North End Grill: Danny Meyer Shall Rule Us All


Is Danny Meyer going to revitalize Battery Park City the way he did the Flatiron district? Last summer, the wildly successful restaurateur opened up a Shake Shack branch on Murray Street. Now he’s unveiling an outpost of his barbecue joint, Blue Smoke, on Vesey, plus a swanky American spot around the corner on North End Avenue called North End Grill.

The upscale North End Grill certainly fills a void for the nabe—a sea of stern office towers and shiny, soulless condos. Suits from 4 World Financial Center power-lunching is a common sight, and the crowd here generally skews older (white tablecloths tend to do that). A striking wall of Scotches greets guests as they enter the barroom. You might as well sample one of the hundred available, which come in portions ranging from a 1.5-ounce “wee dram” to a three-glass sampler “plank.” Then wend your way past the open kitchen to the spacious main dining room, while taking note of the umbrella-shaped light fixtures and the blown-up black-and-white food photographs.

Having previously run Meyer’s haute Indian restaurant Tabla for 12 years until it shuttered last winter, Floyd Cardoz helms the kitchen. You’ll find the occasional exotic spice used here, too, but while that Madison Avenue eatery surprised and delighted with every bite, this one plays it safe and occasionally bores.

Don’t stop reading: Certain dishes blew me away. Cornmeal-battered cod throats ($15)—a heart-shaped cut of the fish rarely seen in New York—roost over a meunière sauce that’s miles better than the rustic lemon-parsley-brown-butter treatment common in French bistros. Here, lime pulp and paper-thin slices of jalapeño enrich the sauce. Grilled sardines ($13) are also top-notch, hefty enough to complement the frisée-and-lardons salad accompanying it. And a lightly spiced soup illustrates the underappreciated affinity of crab and pumpkin ($14).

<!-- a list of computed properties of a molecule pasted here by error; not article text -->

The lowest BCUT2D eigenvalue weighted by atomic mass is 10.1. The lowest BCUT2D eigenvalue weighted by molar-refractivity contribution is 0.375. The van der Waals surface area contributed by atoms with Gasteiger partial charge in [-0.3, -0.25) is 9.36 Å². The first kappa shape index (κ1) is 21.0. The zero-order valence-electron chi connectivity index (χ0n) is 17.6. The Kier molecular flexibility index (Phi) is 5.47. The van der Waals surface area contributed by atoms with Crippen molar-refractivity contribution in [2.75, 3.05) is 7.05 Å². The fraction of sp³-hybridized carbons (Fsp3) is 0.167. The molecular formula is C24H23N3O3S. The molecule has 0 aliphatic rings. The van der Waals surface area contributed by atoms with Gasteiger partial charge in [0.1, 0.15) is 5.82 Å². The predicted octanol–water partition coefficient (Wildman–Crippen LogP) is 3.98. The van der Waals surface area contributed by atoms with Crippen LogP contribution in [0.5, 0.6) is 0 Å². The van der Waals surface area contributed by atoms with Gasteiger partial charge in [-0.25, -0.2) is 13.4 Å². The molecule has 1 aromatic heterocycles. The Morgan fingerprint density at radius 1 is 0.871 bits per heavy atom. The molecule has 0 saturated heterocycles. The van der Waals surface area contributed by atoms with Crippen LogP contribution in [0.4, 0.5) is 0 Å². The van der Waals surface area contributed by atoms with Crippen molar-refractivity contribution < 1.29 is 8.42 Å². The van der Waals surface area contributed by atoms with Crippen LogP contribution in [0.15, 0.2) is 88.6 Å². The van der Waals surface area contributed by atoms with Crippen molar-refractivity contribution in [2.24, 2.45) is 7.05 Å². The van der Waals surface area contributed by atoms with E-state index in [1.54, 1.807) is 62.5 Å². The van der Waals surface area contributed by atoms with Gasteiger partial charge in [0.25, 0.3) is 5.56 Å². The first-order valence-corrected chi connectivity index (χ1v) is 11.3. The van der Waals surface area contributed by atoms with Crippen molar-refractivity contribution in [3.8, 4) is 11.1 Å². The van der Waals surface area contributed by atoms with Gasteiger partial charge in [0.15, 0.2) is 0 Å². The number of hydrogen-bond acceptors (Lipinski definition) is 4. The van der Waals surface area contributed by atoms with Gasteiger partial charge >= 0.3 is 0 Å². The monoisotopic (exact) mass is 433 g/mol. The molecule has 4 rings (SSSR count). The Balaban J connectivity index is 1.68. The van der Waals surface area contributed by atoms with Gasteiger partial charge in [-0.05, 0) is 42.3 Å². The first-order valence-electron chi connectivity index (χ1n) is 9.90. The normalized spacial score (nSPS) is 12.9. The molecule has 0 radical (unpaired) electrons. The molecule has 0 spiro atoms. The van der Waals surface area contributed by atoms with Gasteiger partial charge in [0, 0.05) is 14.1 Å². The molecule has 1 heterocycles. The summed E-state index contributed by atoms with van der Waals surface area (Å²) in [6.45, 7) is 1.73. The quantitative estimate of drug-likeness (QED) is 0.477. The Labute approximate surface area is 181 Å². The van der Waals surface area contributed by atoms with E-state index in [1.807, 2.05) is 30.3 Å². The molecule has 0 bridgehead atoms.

After starting with surf, you’ll want to head next for the meaty treats. Lamb loin fanned over a bed of chickpeas and preserved lemon ($32) is bright and flavorful. And one of my dining companions proclaimed a grilled pork chop at lunch ($28) as some of the best swine she’d ever eaten. I concurred. (Replaced by a version with chorizo and white beans, that dish is now off the menu.)

So that’s the good. What’s not: overly mushy grilled Gulf shrimp with fennel and radish slaw ($14), a rawer-than-it-should-be coddled egg with hard grits ($15), and a seafood sausage at lunch with nary more than a hint of shellfish ($18). I could have also skipped the hamachi sashimi drowning in dressing ($14) and a dull shaved-turnip salad with pecorino ($12).

Desserts ($8), however, provide a happy ending. You’ll find traditional sweets such as a tangy lemon meringue pie, plus more inventive fare, like a currant-filled eccles cake with a side of shaved cheddar.

As you fork up those last bites of your meal, be sure to gaze out the western-facing wall of windows. Directly across the street lies artist Brian Tolle’s Irish Hunger Memorial. The quarter-acre monument contains stones from each of Ireland’s 32 counties and serves as a reminder of all who died of starvation there during the 1840s and 1850s. Even if you don’t totally love everything at North End Grill, seeing that sculpture will make you appreciate those masala-spiced French fries just a teensy bit more.